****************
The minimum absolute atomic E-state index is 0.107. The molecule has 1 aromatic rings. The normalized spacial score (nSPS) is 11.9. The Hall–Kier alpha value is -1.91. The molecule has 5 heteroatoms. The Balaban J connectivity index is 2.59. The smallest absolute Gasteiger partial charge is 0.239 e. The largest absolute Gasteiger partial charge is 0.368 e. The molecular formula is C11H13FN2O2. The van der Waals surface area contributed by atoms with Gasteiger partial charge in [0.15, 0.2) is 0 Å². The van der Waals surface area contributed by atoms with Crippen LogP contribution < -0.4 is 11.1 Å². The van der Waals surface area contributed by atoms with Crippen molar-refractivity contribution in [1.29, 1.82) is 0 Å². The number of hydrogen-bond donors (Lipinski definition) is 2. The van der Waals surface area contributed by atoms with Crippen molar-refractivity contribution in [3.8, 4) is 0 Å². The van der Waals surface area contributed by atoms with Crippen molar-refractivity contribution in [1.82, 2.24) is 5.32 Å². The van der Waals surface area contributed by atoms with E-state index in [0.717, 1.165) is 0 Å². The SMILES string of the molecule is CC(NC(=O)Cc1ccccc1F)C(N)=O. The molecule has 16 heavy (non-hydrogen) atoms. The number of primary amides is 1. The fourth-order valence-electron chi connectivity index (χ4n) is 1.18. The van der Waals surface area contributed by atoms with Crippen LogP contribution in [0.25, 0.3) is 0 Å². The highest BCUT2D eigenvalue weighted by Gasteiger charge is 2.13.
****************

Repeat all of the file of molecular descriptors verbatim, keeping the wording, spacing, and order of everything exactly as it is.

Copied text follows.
The minimum absolute atomic E-state index is 0.107. The molecule has 1 aromatic rings. The normalized spacial score (nSPS) is 11.9. The Hall–Kier alpha value is -1.91. The molecule has 5 heteroatoms. The Balaban J connectivity index is 2.59. The smallest absolute Gasteiger partial charge is 0.239 e. The largest absolute Gasteiger partial charge is 0.368 e. The molecular formula is C11H13FN2O2. The van der Waals surface area contributed by atoms with Gasteiger partial charge in [0.15, 0.2) is 0 Å². The van der Waals surface area contributed by atoms with Crippen LogP contribution < -0.4 is 11.1 Å². The van der Waals surface area contributed by atoms with Crippen molar-refractivity contribution in [1.29, 1.82) is 0 Å². The number of hydrogen-bond donors (Lipinski definition) is 2. The van der Waals surface area contributed by atoms with Crippen molar-refractivity contribution in [3.8, 4) is 0 Å². The van der Waals surface area contributed by atoms with Crippen molar-refractivity contribution in [1.82, 2.24) is 5.32 Å². The van der Waals surface area contributed by atoms with E-state index in [0.717, 1.165) is 0 Å². The SMILES string of the molecule is CC(NC(=O)Cc1ccccc1F)C(N)=O. The molecule has 16 heavy (non-hydrogen) atoms. The number of primary amides is 1. The fourth-order valence-electron chi connectivity index (χ4n) is 1.18. The van der Waals surface area contributed by atoms with Crippen LogP contribution in [0.25, 0.3) is 0 Å². The highest BCUT2D eigenvalue weighted by Gasteiger charge is 2.13.